SEVILLE RECYCLING PLANT Plastic Energy’s recycling process transforms difficult-to-recycle plastic waste into an optimal oil feedstock
Plastic production has increased to more than one-million tonnes a day, resulting in a growing plastic waste challenge, which chemical recycling technologies can mitigate by turning the waste into raw materials that can be used to meet current plastic demand.
Chemical recycling company Plastic Energy is helping “to turn the tide on plastic waste”. With two recycling plants in Almeria and Seville, in Spain, the company’s recycling process transforms difficult-to-recycle plastic waste into an optimal oil feedstock, called TACOIL, which replaces fossil oils in the production of new plastic packaging.
“Chemical recycling technologies can break down plastics into their original building blocks, transforming them into valuable, virgin-quality raw materials. Virgin-like plastic feedstock can then be used in high-quality applications such as food packaging,” explains Plastic Energy policy head Adela Putinelu.
With the exception of polyethylene terephthalate bottles, mechanical recycling often downcycles materials with limited food-grade use.
However, chemical recycling can recycle plastics repeatedly, without any deterioration in quality, and can be used in food-grade, contact-sensitive plastic packaging.
Putinelu adds that, used together, mechanical recycling and chemical recycling ensure higher volumes of recycled plastic waste. She explains that demand for high-quality recycled material has increased as a result of regulatory pressure as well as sustainability commitments.
“There is currently a supply shortage of recycled content for plastics, so capacity needs to grow to fulfil current and projected demand.”
Plastic Energy’s process assists in reducing the amount of end-of-life plastics that currently end up in landfills, incinerators and as plastic waste exports while increasing the amount of plastics that are recycled. Its plastic-to-plastic model allows the company to assist in creating a circular economy for plastic waste, as well as reduce the climate impact of plastic production.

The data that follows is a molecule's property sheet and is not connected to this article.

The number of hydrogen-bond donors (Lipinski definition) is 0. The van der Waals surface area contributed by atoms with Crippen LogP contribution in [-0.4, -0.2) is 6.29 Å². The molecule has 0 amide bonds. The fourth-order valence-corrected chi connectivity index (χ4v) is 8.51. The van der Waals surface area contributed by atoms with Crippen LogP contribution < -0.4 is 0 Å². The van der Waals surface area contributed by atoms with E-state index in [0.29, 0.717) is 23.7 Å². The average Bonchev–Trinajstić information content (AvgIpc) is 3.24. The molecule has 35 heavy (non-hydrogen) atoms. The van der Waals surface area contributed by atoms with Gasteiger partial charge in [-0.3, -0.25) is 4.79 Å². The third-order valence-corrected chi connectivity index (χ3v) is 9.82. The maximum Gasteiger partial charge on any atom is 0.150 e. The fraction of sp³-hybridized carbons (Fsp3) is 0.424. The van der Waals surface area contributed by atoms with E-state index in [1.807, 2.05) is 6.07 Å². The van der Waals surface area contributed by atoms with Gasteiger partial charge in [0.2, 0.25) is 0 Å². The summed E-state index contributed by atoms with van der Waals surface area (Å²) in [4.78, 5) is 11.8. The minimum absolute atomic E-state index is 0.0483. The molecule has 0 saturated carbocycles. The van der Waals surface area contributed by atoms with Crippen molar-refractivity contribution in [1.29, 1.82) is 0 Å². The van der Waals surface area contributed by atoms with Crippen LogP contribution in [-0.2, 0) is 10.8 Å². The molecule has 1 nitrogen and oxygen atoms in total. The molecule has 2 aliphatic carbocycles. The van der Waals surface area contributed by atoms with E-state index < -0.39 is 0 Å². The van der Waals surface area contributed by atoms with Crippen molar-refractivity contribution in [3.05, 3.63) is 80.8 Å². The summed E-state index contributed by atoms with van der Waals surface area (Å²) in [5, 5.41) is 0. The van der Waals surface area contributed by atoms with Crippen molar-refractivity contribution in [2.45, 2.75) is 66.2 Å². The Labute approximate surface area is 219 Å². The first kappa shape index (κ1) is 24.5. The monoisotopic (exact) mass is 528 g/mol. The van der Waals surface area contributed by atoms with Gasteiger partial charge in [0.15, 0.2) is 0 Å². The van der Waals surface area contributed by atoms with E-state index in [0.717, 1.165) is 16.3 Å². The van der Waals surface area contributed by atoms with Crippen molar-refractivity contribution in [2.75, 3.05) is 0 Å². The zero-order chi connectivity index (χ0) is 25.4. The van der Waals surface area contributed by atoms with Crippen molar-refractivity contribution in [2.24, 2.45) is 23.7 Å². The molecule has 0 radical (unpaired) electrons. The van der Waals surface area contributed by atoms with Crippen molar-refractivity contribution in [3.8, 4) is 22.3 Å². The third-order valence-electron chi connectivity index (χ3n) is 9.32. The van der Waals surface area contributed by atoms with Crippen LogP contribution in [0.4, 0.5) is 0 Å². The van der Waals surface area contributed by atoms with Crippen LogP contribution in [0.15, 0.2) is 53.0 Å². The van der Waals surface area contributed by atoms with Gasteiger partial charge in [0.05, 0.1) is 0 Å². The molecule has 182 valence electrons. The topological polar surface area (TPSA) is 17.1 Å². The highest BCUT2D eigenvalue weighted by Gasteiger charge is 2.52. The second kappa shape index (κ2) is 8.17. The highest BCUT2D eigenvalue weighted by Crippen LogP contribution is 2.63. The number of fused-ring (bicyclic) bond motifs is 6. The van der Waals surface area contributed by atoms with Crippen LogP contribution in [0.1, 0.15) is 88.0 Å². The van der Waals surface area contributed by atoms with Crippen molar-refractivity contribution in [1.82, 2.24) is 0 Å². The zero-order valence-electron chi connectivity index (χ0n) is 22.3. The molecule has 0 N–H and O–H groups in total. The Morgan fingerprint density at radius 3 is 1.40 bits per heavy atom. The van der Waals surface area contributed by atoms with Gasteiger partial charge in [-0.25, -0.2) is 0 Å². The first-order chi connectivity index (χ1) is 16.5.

Putinelu says the company’s collaborations and partnerships with the entire plastics value chain are key to the scaling up and expansion of chemical recycling. Such collaboration ensures that more plastics are recycled and that more high-quality recycled content can be incorporated into products and packaging for consumer brands.
Plastic Energy’s feedstock, TACOIL, has already been commercialised and incorporated into several packaging products on the European market.
Only about 9% of plastic waste is recycled, with more than 22-million tonnes of plastics leaking into the oceans and the environment every year, according to intergovernmental organisation Organisation for Economic Cooperation and Development. This is causing significant harm to ecosystems and poses health hazards for communities living near landfills.
To address this escalating problem, the collecting, sorting and recycling processes for plastic waste have to drastically improve.
Further, innovative design changes need to be encouraged and implemented to improve recyclability and use plastics more sustainably.
Plastic Energy opened its new dedicated research and development labs at Loughborough University, in England, last year. The labs serve as a base for the company to further develop its technology and TACOIL.
Plastic Energy’s team of researchers and scientists have been working for more than ten years at shared research and development labs at Loughborough University. The company is enthusiastic to continue its work at the university in their dedicated labs.
Further, following the success of its two commercial plants in Spain, Plastic Energy is scaling up its activities by establishing partnerships with other companies to build new plants globally.
In Europe, Plastic Energy has a recycling plant currently under construction in the Netherlands, with partner SABIC, and another plant under construction in France.